Blog

My Responsibility to My Community

Maria Lopez

American Dream Leader Spring 2016

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Growing up in Central Arkansas, I never took the time to consider the meaning of immigrant integration. I lived in a region where I was surrounded by a large community of Mexicans, and it felt really welcoming. It felt like I had never left my native country of Mexico. Residents were really welcoming with new arrivals. I remember when my family arrived to the U.S for the first time, the community gave us essential supplies like kitchen materials and mattresses and couches.

As I got older, it was then when I started to see the line between immigrants and Americans. The division of races became easier to identify. Although I saw the segregation between immigrants and Americans I never saw it as an important issue until I spent six months in Georgia. During the time in Georgia I realized the importance of immigration integration. The hardship of trying to integrate into an entirely new community, not knowing any one, was one of the most challenging steps I have ever taken. I no longer felt welcomed. I was used to living in a community where we all knew each other and were willing to help one another. Coming to this new place, I felt like the odd person out, like I didn’t belong.

Therefore, this semester I have taken the challenge to try to help every immigrant feel welcome in this nation that we are a part of. Realizing the importance of immigrant integration has pushed me to strive for a better life as a resident of the United States. It is important for every person to feel welcomed and to have the essential resources needed to live where they have chosen to reside.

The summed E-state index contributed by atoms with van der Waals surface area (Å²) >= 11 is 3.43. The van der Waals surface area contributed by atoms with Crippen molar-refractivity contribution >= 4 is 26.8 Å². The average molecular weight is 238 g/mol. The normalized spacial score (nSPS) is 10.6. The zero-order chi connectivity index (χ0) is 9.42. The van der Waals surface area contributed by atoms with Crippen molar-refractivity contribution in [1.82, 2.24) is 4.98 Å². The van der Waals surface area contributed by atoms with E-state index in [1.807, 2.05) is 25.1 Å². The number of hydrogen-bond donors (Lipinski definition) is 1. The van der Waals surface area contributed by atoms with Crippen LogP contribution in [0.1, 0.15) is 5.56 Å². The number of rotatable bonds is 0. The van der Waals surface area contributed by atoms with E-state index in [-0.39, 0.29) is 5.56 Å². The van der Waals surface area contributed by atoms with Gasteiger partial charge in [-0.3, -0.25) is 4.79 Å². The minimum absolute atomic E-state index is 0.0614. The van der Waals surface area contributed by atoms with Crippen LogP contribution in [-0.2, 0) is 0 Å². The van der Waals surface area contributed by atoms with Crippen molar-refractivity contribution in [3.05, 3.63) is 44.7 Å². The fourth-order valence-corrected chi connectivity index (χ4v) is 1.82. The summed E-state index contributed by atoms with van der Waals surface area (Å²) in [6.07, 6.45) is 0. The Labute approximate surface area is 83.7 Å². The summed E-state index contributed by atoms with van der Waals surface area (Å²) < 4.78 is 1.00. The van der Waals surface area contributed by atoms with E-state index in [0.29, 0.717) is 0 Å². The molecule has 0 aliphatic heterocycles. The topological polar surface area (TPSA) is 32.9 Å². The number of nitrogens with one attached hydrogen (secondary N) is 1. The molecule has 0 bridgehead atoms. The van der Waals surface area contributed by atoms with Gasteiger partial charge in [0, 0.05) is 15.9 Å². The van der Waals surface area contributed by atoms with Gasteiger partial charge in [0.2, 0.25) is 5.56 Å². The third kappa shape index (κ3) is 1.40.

We, immigrants, don’t leave our native countries because we want to but most of the time because we seem obligated by the circumstances. Arriving to a new country with a different culture is hard enough, so trying to connect with the people residing there may be a bigger challenge then it seems. I feel that it is part of my duty not only as a member of the immigrant community here in Northwest Arkansas, but also as a person who has been in the shoes of those who are now migrating here to the U.S., to spread the word of the importance of immigrant integration.

Cisneros Center for New Americans

 

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303 Pearl Pkwy, Suite 114

San Antonio, TX 78215



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Springdale, AR 72764



Phone. 781-819-0187